The problem is that Carter has been an outspoken foe of DeLay's for quite some time. John Judis of the New Republic wrote of this in May: "Beverly 'B.K.' Carter, grandmother and longtime editor of The Fort Bend Star, a weekly she publishes out of a strip mall in Stafford, Texas, holds up her a newly acquired t-shirt. It has a picture of Tom DeLay, Carter's U.S. representative, and says, 'the best Congressman money can buy.' She chuckles at the shirt but then frowns at the thought of the man it depicts. 'Every year he has done things that were questionable.'" See: www.tnr.com
In fact, Carter supported DeLay's Democratic opponent, Richard Morrison, in last November's elections. As she stated in an op-ed from the paper that she is editor of: "It won't kill you....Come on, It really won't hurt too much. I promise that parts of your body will not fall off. That's right! You, too, can vote for Democrat Richard Morrison to replace that scoundrel Tom DeLay." See: www.fortbendstar.com
For Sheppard's posting: newsbusters.org )


A complete transcript of the Friday October 21 story, anchored by Bob Schieffer:

Schieffer: "Tom DeLay has stepped aside as the House Republican Leader at least until charges that he violated campaign finance laws are decided, but that could take a while. Today, he went into a Texas court and managed to bring the whole proceeding to a dead stop. Lee Cowan now with our 'Inside Story.'"

Lee Cowan: "At times, it was hard to tell whether the Congressman's first court appearance was a criminal proceeding or a political debate. Within minutes, DeLay's attorney had the judge defending his ties to the Democratic party and liberal organizations like MoveOn.org."
Dick DeGuerin, attorney of Tom DeLay: "-to which you have contributed, was selling T-shirts with Mr. DeLay's mug shot on it to raise money."
Judge Bob Perkins, Travis County Texas District Court: "Well, let me just say I haven't ever seen that T-shirt, number one. Number two, I haven't bought it. Number three, the last time that I-"
Cowan: "It was Tom DeLay's latest claim that behind his indictment on conspiracy and money laundering charges is nothing but politics, and tweaked prosecutor Ronnie Earle when he asked for a new judge."
Ronnie Earle, Prosecutor: "And I think that's absurd."
Cowan: "DeLay left the courthouse to go to the Texas Statehouse, where he launched another blistering attack on Earle, who he named eight times in a four-minute statement."
Rep. Tom DeLay (R-TX): "The only reason I had to be in that courtroom today was because Ronnie Earle has abused his prosecutorial power."
Cowan: "That's been his defense all along, and some Republicans aren't buying it."
Beverly Carter, Republican Precinct Chairwoman: "I've not heard of any Republicans that are supporting Tom at this point. Win, lose or draw, whether he's guilty or not guilty, they've kind of had it with him."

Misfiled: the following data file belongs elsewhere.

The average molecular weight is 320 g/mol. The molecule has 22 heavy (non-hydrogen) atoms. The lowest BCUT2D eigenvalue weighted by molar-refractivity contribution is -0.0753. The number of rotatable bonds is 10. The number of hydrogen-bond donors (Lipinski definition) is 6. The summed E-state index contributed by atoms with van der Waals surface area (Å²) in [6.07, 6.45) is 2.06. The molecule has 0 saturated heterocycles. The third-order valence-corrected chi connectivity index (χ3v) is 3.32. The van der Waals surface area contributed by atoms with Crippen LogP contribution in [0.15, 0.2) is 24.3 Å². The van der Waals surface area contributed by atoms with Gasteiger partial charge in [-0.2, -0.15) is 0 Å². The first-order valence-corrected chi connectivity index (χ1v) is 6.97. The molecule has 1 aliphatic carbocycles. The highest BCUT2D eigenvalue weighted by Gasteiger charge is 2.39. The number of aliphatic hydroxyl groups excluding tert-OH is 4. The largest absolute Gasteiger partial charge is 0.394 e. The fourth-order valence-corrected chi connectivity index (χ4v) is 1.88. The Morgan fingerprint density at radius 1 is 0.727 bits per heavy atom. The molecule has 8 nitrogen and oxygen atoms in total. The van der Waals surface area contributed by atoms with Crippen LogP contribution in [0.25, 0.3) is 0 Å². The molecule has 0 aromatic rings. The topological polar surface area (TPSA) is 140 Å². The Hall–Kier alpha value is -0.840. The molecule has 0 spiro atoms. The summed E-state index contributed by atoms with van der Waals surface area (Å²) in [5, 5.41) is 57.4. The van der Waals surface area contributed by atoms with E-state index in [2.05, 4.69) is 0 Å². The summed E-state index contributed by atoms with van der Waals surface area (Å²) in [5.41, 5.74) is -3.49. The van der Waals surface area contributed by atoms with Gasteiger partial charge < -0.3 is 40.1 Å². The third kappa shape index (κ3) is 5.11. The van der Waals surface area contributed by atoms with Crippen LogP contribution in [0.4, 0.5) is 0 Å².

Cowan: "And that's coming from a Republican precinct chairwoman in his home district."
Carter: "Pigs get fatter, but hogs get slaughtered, and Tom's been a hog."
Cowan: "Don't mistake that for lack of support. He's still plenty popular here. Margaret Gow runs a neighborhood program for foster children that DeLay and his wife started years ago."
Margaret Gow, Tom DeLay supporter: "He's very low-key about it in that he's doing it for the right reasons, and he knows that."
Cowan: "What he also knows is he's the first majority leader in history to ever be indicted, so no matter how big the smile on the mug shot, no matter how confident he appears in court, the prosecution may have already dealt a serious blow before the Congressman can even enter a plea. Lee Cowan, CBS News, Austin."

Franken Jokes About Execution for Treason
of Rove, Libby & Bush

"And so basically, what it looks like is going to happen is that Libby and Karl Rove are going to be executed" because "outing a CIA agent is treason," left-wing author and radio talk show host Al Franken asserted Friday night, to audience laughter, on CBS's Late Show with David Letterman. Franken qualified his hard-edged satire: "Yeah. And I don't know how I feel about it because I'm basically against the death penalty, but they are going to be executed it looks like."


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Franken later suggested that President Bush is at risk of receiving the same punishment, since Karl Rove likely told him what he did, but he added a caveat: "I think, by the way, that we should never ever, ever, ever execute a sitting President."

[This item was posted late Friday night on the MRC's blog, NewsBusters.org. The node features video clips, in both RealPlayer and Windows Media formats, of the two exchanges quoted below. Go to: newsbusters.org ]